- I've lived in Iowa, New Mexico, Louisiana, Minnesota, Virginia, Massachusetts, and Texas.
- I liked to hitch-hike when I was young and hitch-hiked around most of the United States on various trips. I met a lot of interesting people. I saw many, many things I'd never seen before. It was an education as important to me as college and it was a lot cheaper and more scenic.
- A lot of my stories have to do with travel and the road, probably because of my experience hitch-hiking. What I remember was how much people wanted to tell me their stories, their secrets. They'd never see me again and they told me things they hadn't told anyone else. Writers are kind of like this. We're telling our secrets in the disguised form of stories to whoever will listen.
- The first writer I ever saw up close was Kurt Vonnegut. He didn't see me. I was sixteen and went over to my friend Mark's house. Kurt Vonnegut, teaching at the University of Iowa in Iowa City where I lived back then, was eating dinner with Mark's parents. My friend said, “That's Kurt Vonnegut.” I said, “Wow, Kurt Vonnegut. Who's Kurt Vonnegut?” He said I was an idiot and gave me Cat's Cradle to read. It's an amazing novel and right after that I read the even more amazing Slaughterhouse Five, also by Kurt Vonnegut. I started to think maybe I would like to be a writer, too. I didn't do much about it for a long time, but I did become a reader. Thank you, Kurt.
- I have a black belt in Tae Kwon Do.
I'm married to a writer, Frances Yansky. She is also a fine illustrator. She's had a picture book published called The Bug Cemetery. She also writes novels. She can write backwards with her left hand though she is right-handed. Her novels, in case you were wondering, are written forward and with her right hand.
- I've always had dogs. I probably always will have dogs. Recently we got a cat and I discovered that I like cats, too. It seems I'm bipetual. I never knew.
(A slightly different version of this profile appeared in Cicada, Sept/Oct. 2003)
My writing career began in kindergarten when I wrote, on a single yellow sheet from my Big Chief notebook, the unacknowledged classic, “Santa Claus and the 27 Bad Boys.” I didn't realize it at the time, but I'd found my material for a lifetime of fiction writing: a stubborn fascination in the mythological and supernatural creatures that haunt and enliven our culture, an affection for odd and strange characters, and a desire to be both comic and serious.
My next major work of fiction was in the third grade when I wrote an essay about my brother, Buffy. Excited by the quality and content, my teacher cornered my mother on Open House Night at Horace Mann Elementary to exclaim her admiration not only for my literary abilities but for my obvious brotherly love and affection. My mother had to tell her that I didn't have a brother although I did have an English pug whose name was Buffy, a pathetic, one-eyed, epileptic animal that could hardly be considered a passable dog much less a human. My third grade teacher's reaction? She laughed. I found a particular encouragement from her laughter because I was, like most of the boys in my third grade class, in love with pretty, perky Ms. Moore.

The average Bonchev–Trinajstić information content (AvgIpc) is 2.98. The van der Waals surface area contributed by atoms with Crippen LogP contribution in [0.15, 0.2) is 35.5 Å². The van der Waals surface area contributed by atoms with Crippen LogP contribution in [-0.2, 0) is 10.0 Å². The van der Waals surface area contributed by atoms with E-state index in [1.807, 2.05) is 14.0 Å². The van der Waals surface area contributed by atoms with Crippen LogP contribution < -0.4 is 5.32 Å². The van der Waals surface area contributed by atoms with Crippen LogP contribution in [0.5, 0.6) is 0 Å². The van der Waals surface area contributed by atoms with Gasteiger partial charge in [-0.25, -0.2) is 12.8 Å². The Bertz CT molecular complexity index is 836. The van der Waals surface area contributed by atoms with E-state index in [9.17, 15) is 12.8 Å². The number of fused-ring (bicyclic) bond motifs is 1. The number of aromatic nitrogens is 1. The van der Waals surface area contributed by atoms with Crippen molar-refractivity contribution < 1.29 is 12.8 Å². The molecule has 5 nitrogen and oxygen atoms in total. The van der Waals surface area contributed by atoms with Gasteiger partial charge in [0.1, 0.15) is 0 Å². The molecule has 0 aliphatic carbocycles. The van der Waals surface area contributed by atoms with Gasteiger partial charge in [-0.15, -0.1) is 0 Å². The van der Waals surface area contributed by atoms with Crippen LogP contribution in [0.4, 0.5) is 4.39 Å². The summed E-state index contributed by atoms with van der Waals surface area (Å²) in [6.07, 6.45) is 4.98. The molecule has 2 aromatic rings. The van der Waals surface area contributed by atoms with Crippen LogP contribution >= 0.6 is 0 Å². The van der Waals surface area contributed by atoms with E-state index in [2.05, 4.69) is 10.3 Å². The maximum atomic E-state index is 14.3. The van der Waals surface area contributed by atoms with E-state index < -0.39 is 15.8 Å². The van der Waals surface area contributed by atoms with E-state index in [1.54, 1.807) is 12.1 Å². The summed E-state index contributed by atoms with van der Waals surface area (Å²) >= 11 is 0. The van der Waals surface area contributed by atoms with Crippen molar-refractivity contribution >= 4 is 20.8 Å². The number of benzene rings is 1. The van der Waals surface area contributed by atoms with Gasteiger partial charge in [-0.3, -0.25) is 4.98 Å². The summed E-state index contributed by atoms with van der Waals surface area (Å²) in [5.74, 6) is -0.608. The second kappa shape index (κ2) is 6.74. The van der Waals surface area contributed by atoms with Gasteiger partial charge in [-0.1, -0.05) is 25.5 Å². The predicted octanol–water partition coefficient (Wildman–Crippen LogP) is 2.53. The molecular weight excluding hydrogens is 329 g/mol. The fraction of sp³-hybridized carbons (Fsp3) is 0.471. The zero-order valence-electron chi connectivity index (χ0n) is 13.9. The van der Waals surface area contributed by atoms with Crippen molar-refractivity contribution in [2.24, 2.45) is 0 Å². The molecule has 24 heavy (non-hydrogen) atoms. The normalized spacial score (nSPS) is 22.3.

After these debuts I remember trying stories from time to time. Usually, I didn't get very far. An exception was in the eighth grade when I wrote a twenty-page opus that had something to do with space invaders and a boy who had a special ability to stop them. I don't remember the details but they involved weapons of mass destruction, evil ant-like aliens, and the boy's discovery that he could drive the aliens insane by saying a word his parents had forbid him to say. It had a happy ending. His parents allowed him to say the word, and he, in turn, saved the world.
Then my pen lay mostly silent for many years, except for those forced literary marches assigned by teachers, essays and papers and such. It wasn't until I was in college that I began to toy with the idea of writing fiction and slowly, haltingly, began to put words to paper.
At first I was skeptical of my talent. Who did I think I was anyway? What made me special enough to be a writer? Weren't writers these brilliant people who knew the names of, well, everything, and could effortlessly write on any subject: transcontinental trains, European capitals, rocket science? No! That's what I would learn. They were usually smart people who had vivid imaginations, curiosity, and a love for language. Beyond this they were tenacious and unwilling to give up in the face of the daunting odds against publication. This more than anything makes a writer a writer: he or she writes.
Eventually, I put aside my fear and remembered what first attracted me to writing, the sheer joy of filling up a blank sheet of paper, of imagining people and places and the ways they lived and the things they did. I soon found out that it was tough as well as fun, that it was hard work, sometimes too hard, but that doing it gave me a satisfaction of a kind I could get nowhere else.